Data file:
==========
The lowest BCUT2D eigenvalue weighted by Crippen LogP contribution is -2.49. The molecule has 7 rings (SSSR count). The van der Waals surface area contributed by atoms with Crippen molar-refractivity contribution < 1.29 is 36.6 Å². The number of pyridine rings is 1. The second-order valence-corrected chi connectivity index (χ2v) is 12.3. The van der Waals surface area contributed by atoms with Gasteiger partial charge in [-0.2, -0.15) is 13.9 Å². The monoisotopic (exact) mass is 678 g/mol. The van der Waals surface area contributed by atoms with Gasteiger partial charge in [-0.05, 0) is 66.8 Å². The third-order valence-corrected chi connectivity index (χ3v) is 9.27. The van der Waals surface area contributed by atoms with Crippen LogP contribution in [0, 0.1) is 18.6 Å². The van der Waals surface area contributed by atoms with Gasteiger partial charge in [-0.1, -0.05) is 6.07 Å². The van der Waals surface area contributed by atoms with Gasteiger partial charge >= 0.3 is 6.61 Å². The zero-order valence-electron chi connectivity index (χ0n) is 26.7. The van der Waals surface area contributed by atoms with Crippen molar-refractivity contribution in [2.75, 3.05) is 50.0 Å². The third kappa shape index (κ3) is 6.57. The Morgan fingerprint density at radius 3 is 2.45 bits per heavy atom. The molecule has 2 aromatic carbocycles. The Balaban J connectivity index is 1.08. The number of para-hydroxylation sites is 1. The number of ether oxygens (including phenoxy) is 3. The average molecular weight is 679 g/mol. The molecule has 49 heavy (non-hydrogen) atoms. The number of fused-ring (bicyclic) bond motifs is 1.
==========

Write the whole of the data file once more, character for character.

The lowest BCUT2D eigenvalue weighted by Crippen LogP contribution is -2.49. The molecule has 7 rings (SSSR count). The van der Waals surface area contributed by atoms with Crippen molar-refractivity contribution < 1.29 is 36.6 Å². The number of pyridine rings is 1. The second-order valence-corrected chi connectivity index (χ2v) is 12.3. The van der Waals surface area contributed by atoms with Gasteiger partial charge in [-0.2, -0.15) is 13.9 Å². The monoisotopic (exact) mass is 678 g/mol. The van der Waals surface area contributed by atoms with Gasteiger partial charge in [-0.05, 0) is 66.8 Å². The third-order valence-corrected chi connectivity index (χ3v) is 9.27. The van der Waals surface area contributed by atoms with Crippen LogP contribution in [0, 0.1) is 18.6 Å². The van der Waals surface area contributed by atoms with Gasteiger partial charge in [-0.1, -0.05) is 6.07 Å². The van der Waals surface area contributed by atoms with Gasteiger partial charge >= 0.3 is 6.61 Å². The zero-order valence-electron chi connectivity index (χ0n) is 26.7. The van der Waals surface area contributed by atoms with Crippen molar-refractivity contribution in [2.75, 3.05) is 50.0 Å². The third kappa shape index (κ3) is 6.57. The Morgan fingerprint density at radius 3 is 2.45 bits per heavy atom. The molecule has 2 aromatic carbocycles. The Balaban J connectivity index is 1.08. The number of para-hydroxylation sites is 1. The number of ether oxygens (including phenoxy) is 3. The average molecular weight is 679 g/mol. The molecule has 49 heavy (non-hydrogen) atoms. The number of fused-ring (bicyclic) bond motifs is 1.